“When you enter the land that the LORD your God is giving you as a heritage, and you possess it and settle in it (Dvarim 26:1)…HaShem brought us to this place and gave us this land, a land flowing with milk and honey (Ibid 26:9)….And you shall enjoy, together with the Levite and the stranger in your midst, all the bounty that the LORD your God has bestowed upon you and your household (Ibid 26:11)…a land flowing with milk and honey (Ibid 26:15)…When you cross over to enter the land that the LORD your God is giving you, a land flowing with milk and honey, as the LORD, the God of your fathers, promised you (Ibid 27:3)”
Moshe Rabbenu continues to describe the great blessings that Israel will experience in the land ‘flowing with milk and honey’ if they walk in HaShem’s ways, observing HaShem’s laws and commandments and rules.
Moshe Rabbenu then describes the curses that Israel will experience “if you do not obey the LORD your God to observe faithfully all His commandments and laws which I enjoin upon you this day, all these curses shall come upon you and take effect.” (Ibid 28:15)
The next 55 verses in Chapter 28 describe in detail the ferocious range of curses that Israel will experience when they will not live in harmony with HaShem’s ways. Approximately 25 years ago, I had the unique opportunity in Vancouver to review these verses with Sigmund Sobolewski also known as ‘Prisoner 88’. Sigmund was a Polish Catholic Holocaust survivor and activist. He was the 88th prisoner to enter Auschwitz on the first transport to the concentration camp on June 14, 1940, and remained a prisoner there for the remainder of the war. Based on what he saw he became a vocal opponent of Holocaust denial and was notable as a non-Jewish victim and witness who confronted neo-Nazis, antisemites and Holocaust deniers. As we read through these verses closely, he recounted examples of how every terrible curse was experienced by the Jews in the hell of Auschwitz (my family among them).
Parshat Ki Tavo thus outlines the potential blessings and curses that await Israel as they enter history. It is clear that the Children of Israel have experienced both and we are thankful that we are now experiencing the blessings as outlined in Chapter 30 of next week’s Parshat Nitzavim.
It is also clear that Rabbi Avraham Itzchak HaCohen Kook TZ’L was (and still is) the Jewish leader in modern history who is most qualified to guiding us to the illuminatedTorah understanding and observance that will enable us to fully experience the blessings of ‘the land flowing with milk and honey’. What might he say to Israel and the world today?
Being Elul, it is most appropriate to draw a little from what he actually said to Israel and the world a hundred years ago in his masterful ‘Orot HaTshuva-The Lights of Return/Penitence’. It was published in 1925. It may be more relevant now than ever.
“Through tshuva all things are reunited with HaShem; through the fact that tshuva is operative in all worlds, all things are returned and re-attached to the realm of divine perfection. Through the thoughts of tshuva, its conceptual implications and the feelings it engenders-the basic character of all our thinking, our imagination and our knowledge, our will and our feeling- is transformed and placed again within the context of the holy order of the divine. (Orot HaTshuva 4:2)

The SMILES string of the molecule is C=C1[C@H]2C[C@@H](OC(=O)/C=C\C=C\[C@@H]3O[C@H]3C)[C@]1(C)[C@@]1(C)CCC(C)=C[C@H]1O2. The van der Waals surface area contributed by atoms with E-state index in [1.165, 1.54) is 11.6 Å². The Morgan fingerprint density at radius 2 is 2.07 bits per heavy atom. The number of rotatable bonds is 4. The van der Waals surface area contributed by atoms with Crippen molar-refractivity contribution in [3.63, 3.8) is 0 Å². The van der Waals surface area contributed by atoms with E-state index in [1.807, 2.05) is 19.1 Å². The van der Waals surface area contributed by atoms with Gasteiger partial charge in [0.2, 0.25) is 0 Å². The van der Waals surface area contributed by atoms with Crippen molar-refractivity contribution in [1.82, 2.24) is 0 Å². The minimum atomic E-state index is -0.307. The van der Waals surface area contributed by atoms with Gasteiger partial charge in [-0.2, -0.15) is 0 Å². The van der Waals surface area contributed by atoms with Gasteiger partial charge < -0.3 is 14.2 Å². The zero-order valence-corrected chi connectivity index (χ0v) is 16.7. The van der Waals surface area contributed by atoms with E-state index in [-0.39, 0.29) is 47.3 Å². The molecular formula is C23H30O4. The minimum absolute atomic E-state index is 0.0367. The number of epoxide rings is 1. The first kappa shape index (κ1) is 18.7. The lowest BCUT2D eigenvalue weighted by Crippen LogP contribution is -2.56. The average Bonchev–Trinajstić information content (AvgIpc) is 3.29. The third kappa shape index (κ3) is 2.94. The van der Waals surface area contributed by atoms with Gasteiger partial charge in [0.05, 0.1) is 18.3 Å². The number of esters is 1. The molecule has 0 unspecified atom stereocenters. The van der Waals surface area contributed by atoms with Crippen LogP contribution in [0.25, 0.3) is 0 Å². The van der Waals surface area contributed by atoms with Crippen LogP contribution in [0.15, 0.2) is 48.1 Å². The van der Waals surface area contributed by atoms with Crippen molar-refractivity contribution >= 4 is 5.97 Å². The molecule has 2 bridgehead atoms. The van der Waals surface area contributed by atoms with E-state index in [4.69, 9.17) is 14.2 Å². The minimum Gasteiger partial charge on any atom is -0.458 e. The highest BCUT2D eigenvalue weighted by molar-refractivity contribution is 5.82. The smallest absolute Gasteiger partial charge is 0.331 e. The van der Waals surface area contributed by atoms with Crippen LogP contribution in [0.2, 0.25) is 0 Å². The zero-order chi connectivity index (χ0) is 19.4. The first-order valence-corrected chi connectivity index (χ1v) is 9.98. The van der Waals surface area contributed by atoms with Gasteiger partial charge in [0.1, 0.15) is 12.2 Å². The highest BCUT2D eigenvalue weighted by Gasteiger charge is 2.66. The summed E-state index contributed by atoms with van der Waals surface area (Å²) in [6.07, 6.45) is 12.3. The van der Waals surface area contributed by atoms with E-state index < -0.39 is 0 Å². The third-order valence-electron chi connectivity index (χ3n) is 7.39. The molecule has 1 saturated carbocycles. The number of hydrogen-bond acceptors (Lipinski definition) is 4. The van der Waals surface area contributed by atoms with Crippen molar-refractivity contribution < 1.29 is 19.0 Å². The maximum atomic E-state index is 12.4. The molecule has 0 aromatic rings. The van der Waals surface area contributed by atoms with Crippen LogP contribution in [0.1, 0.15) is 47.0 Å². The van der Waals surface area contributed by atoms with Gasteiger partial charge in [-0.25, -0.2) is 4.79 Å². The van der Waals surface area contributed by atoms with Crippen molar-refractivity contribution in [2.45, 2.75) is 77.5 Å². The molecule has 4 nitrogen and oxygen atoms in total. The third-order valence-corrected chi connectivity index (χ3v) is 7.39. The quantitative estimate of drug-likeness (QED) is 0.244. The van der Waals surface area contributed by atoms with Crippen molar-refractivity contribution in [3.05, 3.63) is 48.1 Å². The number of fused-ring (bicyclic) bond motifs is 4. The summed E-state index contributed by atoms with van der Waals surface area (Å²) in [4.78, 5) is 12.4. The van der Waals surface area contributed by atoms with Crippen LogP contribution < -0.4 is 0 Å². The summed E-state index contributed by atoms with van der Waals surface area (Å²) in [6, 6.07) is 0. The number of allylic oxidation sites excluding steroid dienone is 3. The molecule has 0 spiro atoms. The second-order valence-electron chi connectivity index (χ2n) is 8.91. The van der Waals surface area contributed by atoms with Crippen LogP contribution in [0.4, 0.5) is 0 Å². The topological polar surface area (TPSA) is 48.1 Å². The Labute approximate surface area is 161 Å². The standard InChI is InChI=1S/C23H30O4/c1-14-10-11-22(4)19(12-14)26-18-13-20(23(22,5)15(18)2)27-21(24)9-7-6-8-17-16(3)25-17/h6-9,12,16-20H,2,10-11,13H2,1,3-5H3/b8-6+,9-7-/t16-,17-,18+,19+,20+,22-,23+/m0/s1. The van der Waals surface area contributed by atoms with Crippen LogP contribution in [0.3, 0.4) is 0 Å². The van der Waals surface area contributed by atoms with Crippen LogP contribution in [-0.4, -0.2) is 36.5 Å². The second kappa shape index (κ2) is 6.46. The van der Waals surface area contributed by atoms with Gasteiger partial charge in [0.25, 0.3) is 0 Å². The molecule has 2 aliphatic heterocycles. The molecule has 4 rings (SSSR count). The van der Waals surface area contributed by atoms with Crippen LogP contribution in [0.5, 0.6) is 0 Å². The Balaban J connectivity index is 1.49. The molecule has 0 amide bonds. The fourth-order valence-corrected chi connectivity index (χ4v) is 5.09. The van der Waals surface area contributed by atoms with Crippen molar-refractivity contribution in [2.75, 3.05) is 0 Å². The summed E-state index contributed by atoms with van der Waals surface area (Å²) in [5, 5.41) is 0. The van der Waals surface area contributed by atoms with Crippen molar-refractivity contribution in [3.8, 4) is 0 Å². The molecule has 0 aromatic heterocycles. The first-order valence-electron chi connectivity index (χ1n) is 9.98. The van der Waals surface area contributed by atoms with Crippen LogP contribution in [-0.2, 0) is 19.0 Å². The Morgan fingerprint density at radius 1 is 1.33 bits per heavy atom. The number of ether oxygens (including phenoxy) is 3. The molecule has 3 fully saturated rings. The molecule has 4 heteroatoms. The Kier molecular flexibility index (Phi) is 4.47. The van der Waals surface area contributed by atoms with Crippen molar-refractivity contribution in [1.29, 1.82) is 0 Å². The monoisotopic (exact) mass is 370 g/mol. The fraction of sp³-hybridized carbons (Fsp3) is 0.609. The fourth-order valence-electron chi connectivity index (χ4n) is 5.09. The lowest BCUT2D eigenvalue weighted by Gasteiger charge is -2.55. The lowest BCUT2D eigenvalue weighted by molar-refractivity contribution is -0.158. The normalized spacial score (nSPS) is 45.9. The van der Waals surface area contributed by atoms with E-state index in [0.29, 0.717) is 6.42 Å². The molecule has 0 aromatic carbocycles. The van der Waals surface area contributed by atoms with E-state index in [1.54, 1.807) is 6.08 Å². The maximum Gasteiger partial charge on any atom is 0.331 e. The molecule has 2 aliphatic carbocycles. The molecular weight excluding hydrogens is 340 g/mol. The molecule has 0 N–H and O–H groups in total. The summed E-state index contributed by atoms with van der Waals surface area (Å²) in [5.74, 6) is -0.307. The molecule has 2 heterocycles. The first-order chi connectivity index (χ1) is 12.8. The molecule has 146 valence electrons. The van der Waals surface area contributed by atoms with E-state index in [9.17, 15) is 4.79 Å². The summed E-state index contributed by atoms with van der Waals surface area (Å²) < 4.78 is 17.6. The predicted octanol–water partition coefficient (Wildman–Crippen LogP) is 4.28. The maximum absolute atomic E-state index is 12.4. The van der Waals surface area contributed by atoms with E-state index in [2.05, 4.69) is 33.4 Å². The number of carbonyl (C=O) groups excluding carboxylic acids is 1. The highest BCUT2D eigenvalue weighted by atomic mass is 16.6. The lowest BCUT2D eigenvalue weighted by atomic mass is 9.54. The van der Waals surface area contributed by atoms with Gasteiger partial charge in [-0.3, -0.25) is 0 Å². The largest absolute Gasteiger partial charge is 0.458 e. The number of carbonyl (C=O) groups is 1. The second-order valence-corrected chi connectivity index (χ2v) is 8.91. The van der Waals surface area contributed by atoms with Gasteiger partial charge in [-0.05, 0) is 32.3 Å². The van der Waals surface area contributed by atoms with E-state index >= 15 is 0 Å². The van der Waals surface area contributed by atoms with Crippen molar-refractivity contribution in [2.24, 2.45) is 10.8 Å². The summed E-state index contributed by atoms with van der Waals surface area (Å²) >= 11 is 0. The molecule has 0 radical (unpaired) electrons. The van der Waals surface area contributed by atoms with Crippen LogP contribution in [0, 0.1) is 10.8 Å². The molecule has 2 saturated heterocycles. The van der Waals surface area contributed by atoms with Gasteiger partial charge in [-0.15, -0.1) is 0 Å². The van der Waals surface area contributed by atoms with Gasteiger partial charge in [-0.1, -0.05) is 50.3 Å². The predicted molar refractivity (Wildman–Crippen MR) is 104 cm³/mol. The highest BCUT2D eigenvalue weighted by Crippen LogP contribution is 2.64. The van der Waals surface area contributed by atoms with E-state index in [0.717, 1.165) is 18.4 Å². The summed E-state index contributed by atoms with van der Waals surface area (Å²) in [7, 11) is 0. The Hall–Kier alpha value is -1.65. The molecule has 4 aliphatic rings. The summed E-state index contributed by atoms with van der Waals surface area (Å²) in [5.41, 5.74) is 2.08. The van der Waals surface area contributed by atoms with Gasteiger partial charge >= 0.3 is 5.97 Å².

General tshuva, which involves raising the world to perfection, and particularized tshuva, which pertains to the personal life of each individual…all constitute one essence. Similarly all the cultural reforms through which the world rises from decadence, the improvements in the social and economic order through the redress of every form of wrongdoing…constitute an inseparable whole. (Ibid, 4:3)
The highest sensibility in the soul of the people of Israel is the quest for universality…The soul of the people of Israel expresses itself in the striving for absolute justice, which, to be effectuated, must include the realization of all moral virtues…(Ibid, 4:6,7)
Tshuva emerges from the depths of being…in which the individual stands not as a separate entity, but rather as a continuation of the vastness of universal existence. The desire for tshuva is related to the universal will, to its highest source.
From the moment the mighty stream for the universal will for life turns toward the good, many forces within the whole of existence are stirred to disclose the good and to bestow good to all…
Tshuva is inspired by the yearning of all existence to be better, purer, more vigorous and on a higher plane that it is. Within this yearning is a hidden life force for overcoming every factor that limits and weakens existence. (Ibid 6:1)”
The many dimensions and expression of the tshuva process are extensively and precisely discussed in the 17 (gematria/numeric for the Hebrew word ‘tov/good’) chapters of the Lights of Tshuva. It was Rav Kook’s personal practice to review this sefer every Elul as part of his preparation for Rosh HaShana and Yom HaKippurim.
What can we draw for ourselves from this short excerpt?
Rav Kook is explaining to us that our inner will for improvement and for good is the powerful expression of the Tzelem Elokim/Divine Image that is our essential core nature. When we give full expression to this Divine inner directive, we will be able to “overcome every factor that limits and weakens existence”.
This will enable us to truly and fully heal this suffering planet and its inhabitants. All humankind will thus truly merit to live a life flowing with ‘milk and honey’ and everything good.
Quickly and in our days.